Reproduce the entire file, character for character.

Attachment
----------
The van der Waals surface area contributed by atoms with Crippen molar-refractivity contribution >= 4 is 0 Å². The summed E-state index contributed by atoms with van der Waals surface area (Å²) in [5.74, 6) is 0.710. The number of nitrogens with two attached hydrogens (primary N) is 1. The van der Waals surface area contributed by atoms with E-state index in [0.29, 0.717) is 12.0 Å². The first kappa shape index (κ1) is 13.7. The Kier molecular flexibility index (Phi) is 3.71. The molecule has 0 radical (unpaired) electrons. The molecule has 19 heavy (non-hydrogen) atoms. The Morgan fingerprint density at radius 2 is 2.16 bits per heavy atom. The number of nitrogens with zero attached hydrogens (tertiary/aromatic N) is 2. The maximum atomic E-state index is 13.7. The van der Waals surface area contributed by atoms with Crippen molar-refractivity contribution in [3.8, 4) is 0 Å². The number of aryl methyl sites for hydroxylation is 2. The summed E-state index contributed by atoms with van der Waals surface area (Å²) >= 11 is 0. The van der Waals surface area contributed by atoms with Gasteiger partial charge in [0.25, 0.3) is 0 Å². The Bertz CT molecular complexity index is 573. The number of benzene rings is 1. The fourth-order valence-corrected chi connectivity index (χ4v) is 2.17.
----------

The van der Waals surface area contributed by atoms with Crippen molar-refractivity contribution >= 4 is 0 Å². The summed E-state index contributed by atoms with van der Waals surface area (Å²) in [5.74, 6) is 0.710. The number of nitrogens with two attached hydrogens (primary N) is 1. The van der Waals surface area contributed by atoms with E-state index in [0.29, 0.717) is 12.0 Å². The first kappa shape index (κ1) is 13.7. The Kier molecular flexibility index (Phi) is 3.71. The molecule has 0 radical (unpaired) electrons. The molecule has 19 heavy (non-hydrogen) atoms. The Morgan fingerprint density at radius 2 is 2.16 bits per heavy atom. The number of nitrogens with zero attached hydrogens (tertiary/aromatic N) is 2. The maximum atomic E-state index is 13.7. The van der Waals surface area contributed by atoms with Crippen molar-refractivity contribution in [3.8, 4) is 0 Å². The number of aryl methyl sites for hydroxylation is 2. The summed E-state index contributed by atoms with van der Waals surface area (Å²) >= 11 is 0. The van der Waals surface area contributed by atoms with Gasteiger partial charge in [0.25, 0.3) is 0 Å². The Bertz CT molecular complexity index is 573. The number of benzene rings is 1. The fourth-order valence-corrected chi connectivity index (χ4v) is 2.17.